Steel Strike

The Supreme Court's decision to uphold the Taft-Hartley injunction in the steel dispute will not end the strike; it may do harm, in fact, by obscuring the issues involved with the false reassurance of renewed production. The steel strike--the longest industry-wide stoppage in the country's history--has intensified two issues: the more immediate one of responsibility in the particular conflict of labor and management, and the general degeneration of collective bargaining between two huge economic blocs.

The question in this strike have been far from clarified either by the propagandist dispatches from each side or the advertisements with their specious economics. The antagonists (as has become the case with many of the world's diplomatic contenders) seem more interested in public relations than specific progress. The issues in the strike have involved wage increases and work rules; the second crystallized union support behind its leadership when economic demands alone seemed insufficient to hold a firm front.

The Union wage demands seemed particularly unpropitious last spring, since high employment had only recently been regained after the recession and since the steel companies had accumulated an inventory sufficient to meet orders for a couple of months. The steel firms have claimed that wage increases would force them to raise prices and have sanctimoniously used anti-inflation sentiment as an argument against such wage increases. A lowering of steel prices, before the strike rather than a threat to raise them afterwards would have proved their sincerity much more effectively and probably would have forced the Union to forego any demands for increases.

The issue of foreign trade that the companies have invoked appears likewise a decoy, since besides the argument against the steel companies on free trade grounds the foreign commerce involved is only a few per cent of total steel trade.

The key issue has turned out to be not wage increases but work rules. The companies say they wish to eliminate featherbedding, have a free hand in introducing automation, and, in short, exercise the administrative prerogatives they believe belong to management. The cases of featherbedding produced by management have been few and inconclusive; they are not industry-wide complaints--such as the railroads have against firemen in deisel engines--but specific instances that can be settled by arbitration. As for the general management desire to regain more control over work rules, most unionists feel that this is a reaction to the days of finks and company unions. Considering the progress made under present regulations, the company demand on work rules seems designed more to impede union activities than to redress grievances.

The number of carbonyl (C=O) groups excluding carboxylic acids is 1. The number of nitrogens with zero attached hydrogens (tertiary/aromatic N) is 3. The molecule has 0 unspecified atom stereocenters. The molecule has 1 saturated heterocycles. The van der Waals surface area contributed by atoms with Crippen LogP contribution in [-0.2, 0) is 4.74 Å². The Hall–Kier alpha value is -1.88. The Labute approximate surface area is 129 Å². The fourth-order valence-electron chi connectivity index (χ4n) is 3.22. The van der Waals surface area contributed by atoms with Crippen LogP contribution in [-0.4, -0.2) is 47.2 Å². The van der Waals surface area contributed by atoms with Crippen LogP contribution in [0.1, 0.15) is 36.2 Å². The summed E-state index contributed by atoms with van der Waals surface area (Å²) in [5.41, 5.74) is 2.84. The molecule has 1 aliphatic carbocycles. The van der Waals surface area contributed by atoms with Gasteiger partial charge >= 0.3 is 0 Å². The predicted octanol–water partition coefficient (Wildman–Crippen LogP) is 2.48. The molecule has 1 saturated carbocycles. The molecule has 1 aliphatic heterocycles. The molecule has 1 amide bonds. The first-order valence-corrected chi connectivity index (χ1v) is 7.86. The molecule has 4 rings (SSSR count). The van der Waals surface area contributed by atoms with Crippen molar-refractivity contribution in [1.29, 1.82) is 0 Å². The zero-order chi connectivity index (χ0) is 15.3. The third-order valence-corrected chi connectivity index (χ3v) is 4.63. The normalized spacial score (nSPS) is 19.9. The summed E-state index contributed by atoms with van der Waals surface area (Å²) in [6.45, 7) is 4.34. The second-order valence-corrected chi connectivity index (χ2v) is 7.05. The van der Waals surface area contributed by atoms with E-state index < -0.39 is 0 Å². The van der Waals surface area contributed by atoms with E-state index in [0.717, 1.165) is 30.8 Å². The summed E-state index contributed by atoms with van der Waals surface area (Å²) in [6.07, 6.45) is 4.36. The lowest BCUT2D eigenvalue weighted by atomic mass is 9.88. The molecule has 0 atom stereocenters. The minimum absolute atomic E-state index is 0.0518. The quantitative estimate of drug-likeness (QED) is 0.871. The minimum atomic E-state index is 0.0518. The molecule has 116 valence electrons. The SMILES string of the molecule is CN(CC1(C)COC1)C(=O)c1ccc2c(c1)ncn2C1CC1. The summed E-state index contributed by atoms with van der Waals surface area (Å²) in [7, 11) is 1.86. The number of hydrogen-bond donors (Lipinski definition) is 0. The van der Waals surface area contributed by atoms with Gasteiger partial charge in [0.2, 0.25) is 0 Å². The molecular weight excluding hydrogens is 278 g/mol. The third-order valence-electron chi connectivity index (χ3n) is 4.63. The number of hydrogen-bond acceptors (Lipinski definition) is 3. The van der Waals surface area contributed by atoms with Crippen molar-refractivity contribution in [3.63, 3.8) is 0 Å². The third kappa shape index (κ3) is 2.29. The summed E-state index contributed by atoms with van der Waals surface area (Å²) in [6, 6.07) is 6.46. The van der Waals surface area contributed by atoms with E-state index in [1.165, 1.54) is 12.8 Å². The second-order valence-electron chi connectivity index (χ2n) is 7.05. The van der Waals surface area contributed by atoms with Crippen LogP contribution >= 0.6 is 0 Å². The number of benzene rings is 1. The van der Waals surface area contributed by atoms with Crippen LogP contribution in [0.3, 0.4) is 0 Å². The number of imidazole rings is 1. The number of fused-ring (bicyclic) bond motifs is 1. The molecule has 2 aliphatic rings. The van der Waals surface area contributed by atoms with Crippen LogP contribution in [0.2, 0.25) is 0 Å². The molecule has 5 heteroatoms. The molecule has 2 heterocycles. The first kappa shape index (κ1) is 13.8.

What is an important in this strike as the particular issues involved are the implications for collective bargaining. On one hand, the chief negotiator for management has claimed that the steel union president holds power sufficient to cripple United States industry; on the other hand, the pressure of Kaiser Steel and the industry-wide front indicate that the industry's oligopoly is as much a potential threat as is the Union's power. Such large units are not only bargaining for their own livelihoods; their hugeness makes their conflicts and their settlements a public concern.

The present stalemates has shown that a better system of regulating disputes than now exists is needed. The injunction mechanism now provided becomes only a lever for management, and is the last weapon in the government's arsenal. And in this strike where such huge forces are involved, the eighty-day return to work may grant only a momentary respite.

New government mechanisms are needed. There should be apparatus such as now exists for mediation and public fact-finding. But in a time when "facts" are so complex, this alone is not enough. Fact-finders should be empowered to make recommendations to both sides--as was unofficially done in the present strike. Besides the injunction, a final procedure for compulsory arbitration is also necessary. And an injunction which orders strikers back to work in case of emergency or irreparable damage should not be presumed an automatic remedy. The certain prospect of arbitration if all else failed, plus the uncertainty of when an injunction might be invoked would make union and management more prone to compromise than at present.

The call for government intervention seems to be a necessary corollary of the size of economic units with which this country operates. To lodge the final power for settling disputes with the government is to admit that the countervailing forces have enough reserve strength so that the pressures of collective bargaining may yield results only after a disastrously long strike. To give the public a voice in proceedings that ultimately affect it, a new government mechanism, not to replace collective bargaining but to smooth its processes, is sorely needed.